Valahian Journal of Historical Studies

Edited by the Cetatea de Scaun Publishing House with the support of the Grigore Gafencu Center for the History of International Relations of the State University Valahia in Târgovişte (Romania) Order NowIssues

CALL FOR CONTRIBUTIONS
Valahian Journal of Historical Studies
Special Issue
1917. The Beginning of a New Era

Articles on the following topics are encouraged:
• evaluation of Communist experiences in the framework of modernization theories;
• critical studies on totalitarianism and post-totalitarianism;
• changes in the outside world: political and ideological reactions within liberal democracies, the role of the “engaged spectator” in combating political religions, replicas from Liberalism and Christian-Democracy;
• comparative studies in the political culture of Communism, institutional mechanisms of Communist regimes and the role of ideology in international affairs;
• transformations in arts and culture generated both by the utopian allegiance to new ideals and search for new forms of expressions but also by the struggle to maintain freedom of conscience under ideological imperatives;
• the expansion of Communism in East Central Europe but also its role and influence in the Third World, the fluctuating relation between Communism and the anti-imperialist struggle for liberation, similarities of rhetoric and political discourse;
• industrialization under Communist regimes with its economic and social consequences in the framework of developmental studies;
• mass repression under Communist regimes, the role of the political police and the changing dynamics of propaganda campaigns and ideological education;
• social changes under Communism, human costs of rapid industrialization and urbanization, dissolution of patriarchal societies and the everyday rites of the “New Man”.

Read more

ISSN: 1584-2525
Editor: Cetatea de Scaun Publishing House
Editorial board
The Valahian Journal of Historical Studies is edited by the Cetatea de Scaun Publishing House with the support of the Grigore Gafencu Center for the History of International Relations of the State University Valahia in Târgovişte (Romania). It is dedicated to a better knowledge of the modern and contemporary history. As the interest for writing and reading in this history study field is obviously increasing, the initiative of this journal is both a response and a stimulant for all historians in search for an additional chance to have their scholarly materials published and acknowledged by the community of fellow historians. The initiative to speak with a distinct voice has originated among our fellow historians in the Department of History of the Faculty of Humanities in our university, but the goal we promise to achieve is broader than a local one. By this journal we encourage a closer and larger dialogue with other Romanian and foreign historians interested in opening up new opportunities Read more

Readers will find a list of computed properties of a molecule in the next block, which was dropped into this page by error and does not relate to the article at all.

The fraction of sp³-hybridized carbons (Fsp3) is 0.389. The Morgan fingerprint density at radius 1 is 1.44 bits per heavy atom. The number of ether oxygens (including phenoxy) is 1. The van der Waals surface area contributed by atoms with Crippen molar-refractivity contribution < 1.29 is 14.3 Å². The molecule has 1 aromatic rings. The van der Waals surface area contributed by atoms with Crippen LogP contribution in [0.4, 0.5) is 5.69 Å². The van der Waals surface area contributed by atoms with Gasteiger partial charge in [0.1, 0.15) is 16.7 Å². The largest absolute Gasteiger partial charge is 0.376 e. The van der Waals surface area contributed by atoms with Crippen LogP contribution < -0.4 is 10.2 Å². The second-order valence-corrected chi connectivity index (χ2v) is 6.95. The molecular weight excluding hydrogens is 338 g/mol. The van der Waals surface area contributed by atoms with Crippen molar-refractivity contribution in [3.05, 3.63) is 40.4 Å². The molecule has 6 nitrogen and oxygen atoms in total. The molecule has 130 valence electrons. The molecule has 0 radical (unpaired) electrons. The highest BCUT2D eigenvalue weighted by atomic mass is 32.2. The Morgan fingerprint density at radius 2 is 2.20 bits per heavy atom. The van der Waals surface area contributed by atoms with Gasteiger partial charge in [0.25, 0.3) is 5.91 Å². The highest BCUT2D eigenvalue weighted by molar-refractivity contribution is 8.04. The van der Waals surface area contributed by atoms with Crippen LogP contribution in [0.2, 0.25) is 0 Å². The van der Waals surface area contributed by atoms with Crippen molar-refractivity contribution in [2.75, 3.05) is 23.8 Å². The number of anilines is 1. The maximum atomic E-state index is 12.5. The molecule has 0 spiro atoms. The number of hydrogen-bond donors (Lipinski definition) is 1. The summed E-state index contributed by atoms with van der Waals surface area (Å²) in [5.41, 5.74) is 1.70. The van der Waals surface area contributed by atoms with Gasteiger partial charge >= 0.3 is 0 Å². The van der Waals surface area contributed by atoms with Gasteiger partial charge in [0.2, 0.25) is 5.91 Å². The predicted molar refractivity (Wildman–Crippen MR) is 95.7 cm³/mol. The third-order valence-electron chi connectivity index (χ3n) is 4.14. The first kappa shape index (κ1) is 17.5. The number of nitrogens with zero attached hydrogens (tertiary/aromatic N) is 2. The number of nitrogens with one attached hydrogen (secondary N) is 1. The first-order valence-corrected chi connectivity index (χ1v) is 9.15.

LATEST ISSUE
(No. 23-24/2015)


Language: English
Subject(s): History
Page Range: 5-14
No. of Pages: 10
Keywords: , , ,
Summary/Abstract: Research on Cold War has often been considered to a separate research paradigm and has thus been given the same of Cold War Studies. There are journals, research centers and institutions in the western countries many of which were born already during the Cold War. The Cold War was a western paradigm that was partly adopted in the socialist countries during the Cold War, but mainly as a concept outside scholarly research. Cold War studies used to be very political by nature, concentrating on international politics, high-level diplomacy and military affairs. But since the end of the Cold War, drastic changes have taken place in the field. Culture and social approaches that were hardly even in the margins within the Cold War studies have quickly transformed the whole field. One of the important factors for this was the opening of borders and access to primary sources that had remained closed for most researchers throughout the Cold War. This change is well reflected in the articles of this volume.
Open access on CEEOL: NO



Share this article
Facebooktwitterlinkedinmail


Language: English
Subject(s): Cultural history
Page Range: 15-33
No. of Pages: 19
Keywords: , , ,
Summary/Abstract: The cultural Cold War has interested a number of Western and few Russian scholars. At the same time, the problem of representation and reception of American visual art in the USSR during the 1950s to 1980s has not been thoroughly explored. The essay aims to partially fill this research gap. The official Soviet reception of American visual art might be reconstructed based upon articles in periodicals, academic journals and monographs. Numerous publications, issued between 1949 and 1991, have been used as data for this study of the rhetoric in Soviet art history and art criticism. Most of the texts analyzed here contain negative criticism of avant-garde art. However, the essay also includes some precedents of positive criticism of the works of American realist painters. Prior to analyzing the Soviet reception of American visual art, it is necessary to make a few general remarks on the character and peculiarities of Soviet art discourse.
Open access on CEEOL: NO



Share this article
Facebooktwitterlinkedinmail


Language: English
Subject(s): Cultural history
Page Range: 35-60
No. of Pages: 26
Keywords: , , , , , , ,